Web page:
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Re: My solution annotated

From:
Eugene van der Pijll
Date:
July 8, 2002 09:36
Subject:
Re: My solution annotated
Message ID:
20020708163607.GA23464@ruunat.phys.uu.nl
```En op 08 juli 2002 sprak Ala Qumsieh:
>
> Along the same lines, here's my solution:

And although I'm not a top golfer...

-lan0 sub f{\$p{\$_}||=1/!\$g{\$_}+++map(&f,\$x=~/^(.*) (?!\1
)\Q\$_
/mg)+print}\$x=\$_;f for@F

was my best solution, which cost me a whole night of sleep. But I just
couldn't let `/anick and /-\ndrew beat me.

#!perl -lan0

sub f{

# The routine f() is doing all the work. For each node, f prints first
# the preceding nodes (recursively) and then the node itself. The node
# is not passed as an argument to this routine, but as \$_.

\$p{\$_}||=

# If \$p{\$_} is false, this node has not been printed yet, and the right
# hand side of the expression will be evaluated. If this node has
# already been printed, we skip it, because of the short-circuiting ||.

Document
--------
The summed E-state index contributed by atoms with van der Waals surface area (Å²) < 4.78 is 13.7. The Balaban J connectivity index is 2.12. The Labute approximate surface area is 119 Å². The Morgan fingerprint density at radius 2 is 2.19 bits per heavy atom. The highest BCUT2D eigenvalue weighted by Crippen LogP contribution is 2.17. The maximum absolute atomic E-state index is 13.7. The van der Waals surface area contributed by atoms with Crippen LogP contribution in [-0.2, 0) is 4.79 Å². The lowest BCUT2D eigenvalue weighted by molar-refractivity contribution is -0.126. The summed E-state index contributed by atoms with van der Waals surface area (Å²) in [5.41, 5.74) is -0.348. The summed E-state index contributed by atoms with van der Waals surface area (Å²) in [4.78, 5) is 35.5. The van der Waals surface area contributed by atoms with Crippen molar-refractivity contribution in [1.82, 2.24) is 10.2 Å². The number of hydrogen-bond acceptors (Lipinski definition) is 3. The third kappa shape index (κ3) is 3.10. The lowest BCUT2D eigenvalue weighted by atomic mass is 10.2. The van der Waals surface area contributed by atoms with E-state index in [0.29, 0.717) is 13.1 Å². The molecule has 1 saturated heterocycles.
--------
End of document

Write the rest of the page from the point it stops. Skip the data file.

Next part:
1/!\$g{\$_}++

# \$g{\$_} can only be set if f is called for a node twice, before it is
# printed (because \$p{\$_} is set when f() exits). This is only possible
# when the node precedes itself, in which case we die with an "Illegal
# division by zero" error.

+map(&f,\$x=~/^(.*) (?!\1
)\Q\$_
/mg)

# For each node that precedes \$_, call f(). The (?!\1\n) is there to
# handle the isolated nodes, "a a".

+print

# After the preceding nodes have been printed, print this node. \$p{\$_}
# is set to the value of the three terms above, which is at least 2.

}
\$x=\$_;

# As we use \$_ to pass the nodes to f(), we need to save the original
# input to \$x.

f for@F

# Call f() for all nodes. Many nodes will be called more than once, but
# that's no problem; we check for that in f().

Ala Qumsieh wrote:
> \$_&&&
>
> ## This little monster is well-known to the more
> ## experienced golfers. I believe it was proposed
> ## by (-ugene.

Piers Cawley, actually.

This course was very interesting (though I didn't like it at first,
stuck at about 180), because of the many different algorithms used, but
also the number of different ways of die'ing. Here are some of the error
messages my solutions returned when fed a cyclic graph:

Undefined subroutine &main::x called
Illegal division by zero
Can't take log of 0
Killed

And my favorite:

Not a subroutine reference

Were there more possibilities?

(-ugene

--
The competent programmer is fully aware of the strictly limited size of
his own skull; therefore he approaches the programming task in full
humility, and among other things he avoids clever tricks like the
plague. -- (-dsger |)ijkstra

```